Re: [CR]Italian 3V - Alberto or Faliero (IP Merkin)

(Example: Racing:Jean Robic)

Date: Wed, 09 Mar 2005 10:24:54 -0800
From: "Jim Allen" <>
Subject: Re: [CR]Italian 3V - Alberto or Faliero (IP Merkin)
References: <>
In-Reply-To: <>

About the changeover from Italian to American production of 3v's.

Keep in mind that I was the painter, and am relaying what I was given to

understand at the time.

We had trouble from the beginning getting reliable supply from Alberto. The paint, decal, and chrome was not up to our standards and Alberto would not even talk about making good on the problems. Alberto priced the frames the same as a walk in customer at the Vigorelli. Tough to have much of a profit margin and cover the blemished

finish work.

We latter heard that Alberto was a partner in a painting facility which would appear to be the reason he was unwilling to ship us bare frames.

Alberto was clearly not happy that Faliero sold the rights to Roland Sahm .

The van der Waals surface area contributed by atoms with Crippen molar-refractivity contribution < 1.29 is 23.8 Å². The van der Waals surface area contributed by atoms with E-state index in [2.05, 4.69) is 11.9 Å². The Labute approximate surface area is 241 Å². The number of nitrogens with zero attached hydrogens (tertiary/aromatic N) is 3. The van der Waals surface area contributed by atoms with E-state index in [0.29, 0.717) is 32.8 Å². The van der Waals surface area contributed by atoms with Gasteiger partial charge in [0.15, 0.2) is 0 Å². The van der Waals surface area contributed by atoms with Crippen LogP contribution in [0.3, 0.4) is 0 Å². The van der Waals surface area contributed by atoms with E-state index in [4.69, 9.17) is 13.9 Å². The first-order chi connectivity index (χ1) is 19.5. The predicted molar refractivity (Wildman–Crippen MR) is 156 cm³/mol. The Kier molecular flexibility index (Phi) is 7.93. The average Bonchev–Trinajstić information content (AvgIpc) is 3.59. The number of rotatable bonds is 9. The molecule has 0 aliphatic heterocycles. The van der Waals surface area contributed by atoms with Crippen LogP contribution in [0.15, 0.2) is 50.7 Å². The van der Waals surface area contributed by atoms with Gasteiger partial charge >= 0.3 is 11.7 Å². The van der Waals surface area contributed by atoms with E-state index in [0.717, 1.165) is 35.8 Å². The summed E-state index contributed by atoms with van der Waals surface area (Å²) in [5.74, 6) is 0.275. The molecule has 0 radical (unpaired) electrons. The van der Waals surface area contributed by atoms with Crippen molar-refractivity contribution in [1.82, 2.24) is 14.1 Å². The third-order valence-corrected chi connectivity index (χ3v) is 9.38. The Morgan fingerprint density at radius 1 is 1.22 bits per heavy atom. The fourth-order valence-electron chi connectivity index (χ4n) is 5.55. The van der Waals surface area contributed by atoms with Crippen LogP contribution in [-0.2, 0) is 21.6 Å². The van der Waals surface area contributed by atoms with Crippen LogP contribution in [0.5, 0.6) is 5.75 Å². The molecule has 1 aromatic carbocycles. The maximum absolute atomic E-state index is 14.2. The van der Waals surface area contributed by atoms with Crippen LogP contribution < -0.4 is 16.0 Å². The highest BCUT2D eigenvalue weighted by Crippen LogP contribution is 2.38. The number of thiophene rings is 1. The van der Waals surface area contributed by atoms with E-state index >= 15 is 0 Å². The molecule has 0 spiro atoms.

Jim Allen the CycleSmiths wrote:
>Every Italian 3V I've seen had Alberto's signature, with one exception.
   I've got a Masi catalog from Ten Speed Drive Imports, and the 3V looks t o be an earlier Alberto model (fork crown, seat stay, lettering, but befo re he went to internal top tube routing), but the "Masi" signature on the
   side of the fork blade looks to be the last name cut out from a Faliero Masi signature decal. There was no signature on the top tube, however; i t must have been on the non-drive side (as was done in the Torelli days).
    I got the impression that they must have just started inporting them...
   the 3V geometry is missing from their chart.
>I heard an interesting story (subject, of course, to rebuttals from othe r list members) from a fellow who knew the Masi family (and who used to b ring in a few frames from the Vigorelli once in a while). He said that a t first, Masi USA (or whatever it was called back then) imported Alberto' s bikes and sold them in the US. At some point, however, they figured ou t that they could make 'em themselves, so they got lugs cast and just lef t Alberto out in the cold. It's an interesting story, even if it's not a ccurate. I owned an early 90s American 3V, and it's darned easy to tell one apart from one of Alberto's bikes. It had different fork crowns, sea t stay caps, lug stamping, bottom bracket shell and serial number arrange ment. It also had different tubing. Alberto used Excell tubing, and the US bikes used various tubing (True Temper, Reynolds, and Columbus), depen ding, I suppose, on whether the frame was made in the US or by Mondonico.
>IP Merkin
>Providence, RI